The January Consumer Price Index (CPI) inflation is estimated at 6.06% because of “unexpected statistical gaps and a lack of due diligence” across different data sources, SBI Research says in its latest report. India’s retail inflation, measured by the CPI, jumped to 6.52% in January 2023 from 5.72% in December 2022, breaching the Reserve Bank of India’s (RBI) upper tolerance limit of 6%.

The report says the main culprit of the CPI increase in January 2023 is "decade-high cereals inflation" of 16.12%. While cereals inflation is exhibiting an increasing trend for the past two years, the latest increase is “perplexing”, according to the research report.

Many reasons are being attributed to it. The research note says there is an “unexplained gap” of around 19 basis points in the 6.52% inflation number for January. “If we add to this, the 7 basis points of the PDS gap, the total gap is around 26 basis points in 6.52% number. However, if we adjust for the downward bias in CPI fuel number of around 18 basis points, the headline CPI inflation for January is not much different from 6.52%," says the note by Soumya Kanti Ghosh Group, Chief Economic Adviser, SBI Research.

Citing the reasons behind this analysis, the report says this is the first time the difference between the weighted contribution of cereals CPI and calculated cereals CPI (sum of item-wise) is so large (19 bps). “This is an unexplained behaviour exhibited first time in cereals inflation,” it adds.

It indicates CPI numbers earlier reported could have a downward bias, says the report. "These contrarian trends in CPI data by following a top-down and bottom-up approach is perplexing to say the least."

Secondly, since January 2023, the Centre merged the Pradhan Mantri Garib Kalyan Anna Yojana (PMGKAY) free food grains with Antodaya Anna Yojna (AAY) which has discontinued extra food grains supplied under PDS.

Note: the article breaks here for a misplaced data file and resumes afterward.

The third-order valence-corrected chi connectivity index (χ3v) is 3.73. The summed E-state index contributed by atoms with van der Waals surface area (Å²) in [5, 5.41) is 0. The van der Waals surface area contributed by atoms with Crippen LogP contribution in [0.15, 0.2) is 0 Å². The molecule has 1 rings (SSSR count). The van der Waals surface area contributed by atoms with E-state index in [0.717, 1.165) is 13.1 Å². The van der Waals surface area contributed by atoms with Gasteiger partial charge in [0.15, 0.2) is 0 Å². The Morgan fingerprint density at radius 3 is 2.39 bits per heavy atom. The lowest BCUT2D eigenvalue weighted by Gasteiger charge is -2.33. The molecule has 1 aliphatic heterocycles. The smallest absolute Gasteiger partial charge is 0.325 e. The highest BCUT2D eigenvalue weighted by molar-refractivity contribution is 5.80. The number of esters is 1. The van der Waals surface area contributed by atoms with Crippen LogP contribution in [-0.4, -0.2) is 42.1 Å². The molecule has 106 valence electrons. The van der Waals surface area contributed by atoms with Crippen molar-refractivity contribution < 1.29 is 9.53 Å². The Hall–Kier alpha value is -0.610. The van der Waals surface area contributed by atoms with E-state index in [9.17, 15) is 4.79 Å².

"As a result, in Jan’23, the weighted contribution of rice/wheat other sources has also increased by 7 bps in CPI inflation. Interestingly, this has increased by 20 basis points since October 2022. We believe a different methodology regarding the calculation of cereals inflation has made this jump feasible."

No linkage or data due diligence is found between vegetable prices tracked by the Ministry of Consumer Affairs (Tomato, Potato & Onion/TOP) and CPI data. "For example, in the current month even as vegetable prices tracked by Ministry has crashed by 10%, it shows a decline of 4% in CPI data. This anomaly is making it a nightmare to predict vegetable prices data."

Additionally, the core CPI also increased to 6.22% in January 2023 as compared to 6.10% in December 2022. "Since January 2012, the average core CPI is 5.8%. This has more to do with post-pandemic expenditure shifts on health and education and purchase of gold." "All these reasons make us believe that RBI policy choices could get obfuscated, and the repo rate stays higher for longer," says the research note.

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